I’m a recently graduated medical student who is about to begin my new job as a resident physician. Along with creating a monthly budget, getting disability insurance, and making a plan for my student loans, I also need to start saving money for retirement. Several of my friends and co-workers wanted me to help them get their finances in order as well. Here are my answers to some of their most common questions about retirement accounts.
1.What are the different types of retirement accounts? Technically speaking, there are two main types of retirement accounts: Employer-sponsored plans and non-employer sponsored plans. Employer-sponsored plans are things like a 401K (offered by for-profit organizations), 403b (offered by non-profits), and a 457 (offered by government institutions). Non-employer sponsored plans are called Individual Retirement Accounts (aka IRAs). Through traditional IRAs or Roth IRAs, you can choose to save earned income for retirement in a way that is not dependent on your employer.
2.What is the difference between a Roth account and a regular retirement account? Many people have the option of contributing to “Roth” accounts like a Roth 403b or a Roth IRA. While Roth accounts may have different contribution rules, the main difference between Roth and non-Roth retirement accounts is the timing on when you pay taxes on the money. Roth accounts are considered “post-tax” because you contribute to them AFTER you’ve already paid taxes. Employer-sponsored accounts are considered “pre-tax” because you contribute to them BEFORE you pay taxes.
For example, with a Roth IRA you pay income taxes on money you make now, then you contribute to the account with “post-tax” dollars. Your money builds and accumulates interest over time. In retirement, you WILL NOT have to pay taxes on the money you withdraw or on any profits you made in the account. Non-roth accounts like a 401K are different. You contribute to these accounts with “pre-tax” dollars and your money builds and accumulates interest over time. In retirement, you WILL have to pay taxes on the money you withdraw and on any profits you made in the account.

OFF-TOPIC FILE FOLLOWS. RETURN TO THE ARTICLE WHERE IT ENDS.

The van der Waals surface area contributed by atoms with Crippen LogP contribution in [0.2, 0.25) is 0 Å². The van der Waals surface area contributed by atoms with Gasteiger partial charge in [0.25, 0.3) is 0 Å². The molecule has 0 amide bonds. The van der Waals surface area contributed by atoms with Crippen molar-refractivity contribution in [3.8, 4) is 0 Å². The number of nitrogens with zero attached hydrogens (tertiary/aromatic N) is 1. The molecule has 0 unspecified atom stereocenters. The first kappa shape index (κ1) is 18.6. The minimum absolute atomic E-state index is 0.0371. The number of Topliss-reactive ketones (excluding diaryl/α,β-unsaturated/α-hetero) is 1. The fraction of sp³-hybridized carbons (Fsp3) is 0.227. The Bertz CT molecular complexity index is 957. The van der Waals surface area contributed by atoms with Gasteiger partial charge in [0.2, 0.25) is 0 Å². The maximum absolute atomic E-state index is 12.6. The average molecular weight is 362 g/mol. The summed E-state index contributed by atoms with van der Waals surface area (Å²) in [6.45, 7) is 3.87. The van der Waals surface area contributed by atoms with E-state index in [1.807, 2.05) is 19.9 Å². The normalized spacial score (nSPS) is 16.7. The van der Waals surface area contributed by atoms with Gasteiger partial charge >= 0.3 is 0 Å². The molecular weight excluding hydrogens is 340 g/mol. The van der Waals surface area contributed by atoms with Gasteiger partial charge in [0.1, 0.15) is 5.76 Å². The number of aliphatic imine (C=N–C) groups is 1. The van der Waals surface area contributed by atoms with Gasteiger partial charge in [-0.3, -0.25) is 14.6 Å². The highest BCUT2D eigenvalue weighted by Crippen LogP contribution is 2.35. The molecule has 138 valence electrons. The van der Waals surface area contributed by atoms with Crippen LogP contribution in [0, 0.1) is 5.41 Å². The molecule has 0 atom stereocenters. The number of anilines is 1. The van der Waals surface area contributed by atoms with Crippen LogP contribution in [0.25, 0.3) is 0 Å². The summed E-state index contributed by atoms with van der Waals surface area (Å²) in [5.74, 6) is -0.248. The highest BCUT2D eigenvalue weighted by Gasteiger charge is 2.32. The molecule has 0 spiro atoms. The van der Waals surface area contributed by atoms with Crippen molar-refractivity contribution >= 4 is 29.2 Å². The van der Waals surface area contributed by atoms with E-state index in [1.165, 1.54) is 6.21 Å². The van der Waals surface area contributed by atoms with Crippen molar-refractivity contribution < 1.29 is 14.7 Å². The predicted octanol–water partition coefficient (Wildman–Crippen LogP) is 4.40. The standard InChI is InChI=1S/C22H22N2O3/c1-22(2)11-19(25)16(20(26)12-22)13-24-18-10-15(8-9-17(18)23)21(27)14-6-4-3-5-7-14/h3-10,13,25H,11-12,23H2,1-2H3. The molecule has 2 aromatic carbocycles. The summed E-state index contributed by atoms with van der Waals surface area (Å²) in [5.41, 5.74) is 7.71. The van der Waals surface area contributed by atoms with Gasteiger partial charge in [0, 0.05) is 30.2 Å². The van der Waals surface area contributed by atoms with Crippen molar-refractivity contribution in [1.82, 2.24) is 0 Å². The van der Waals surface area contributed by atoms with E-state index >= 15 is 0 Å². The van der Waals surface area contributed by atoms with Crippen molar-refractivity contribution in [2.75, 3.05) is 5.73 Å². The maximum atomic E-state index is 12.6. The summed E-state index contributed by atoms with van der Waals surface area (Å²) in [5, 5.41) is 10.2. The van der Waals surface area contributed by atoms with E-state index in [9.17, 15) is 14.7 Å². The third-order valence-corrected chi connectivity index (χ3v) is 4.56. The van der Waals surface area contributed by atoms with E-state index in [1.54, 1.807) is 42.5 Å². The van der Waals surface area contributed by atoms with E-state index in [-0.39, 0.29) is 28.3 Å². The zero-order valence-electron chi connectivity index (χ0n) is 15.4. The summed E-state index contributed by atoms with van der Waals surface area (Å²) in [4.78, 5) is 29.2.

3.Should I contribute to a Roth account? It depends. If you feel your salary is going to increase in the future, then consider paying taxes now (while you are in a lower tax bracket) and thus opt for a Roth account. In contrast, if you are already near your peak earnings or may experience a decrease in salary in the coming years (due to working part time or opting for a lower paying job with more lifestyle balance) then you may want to postpone paying taxes now and opt for the non-roth retirement account.
The goal is to pay taxes on the money when you are in the lowest tax bracket. The average person will want to do Roth retirement accounts (like a Roth IRA) when they are young and just starting out in their careers (unless they have other competing expenses that make them want to defer the taxes). As they earn a higher salary, they will want to do non-roth accounts (like their employer sponsored 401K, 403b or 457 plan) to avoid paying so much in taxes on those earnings.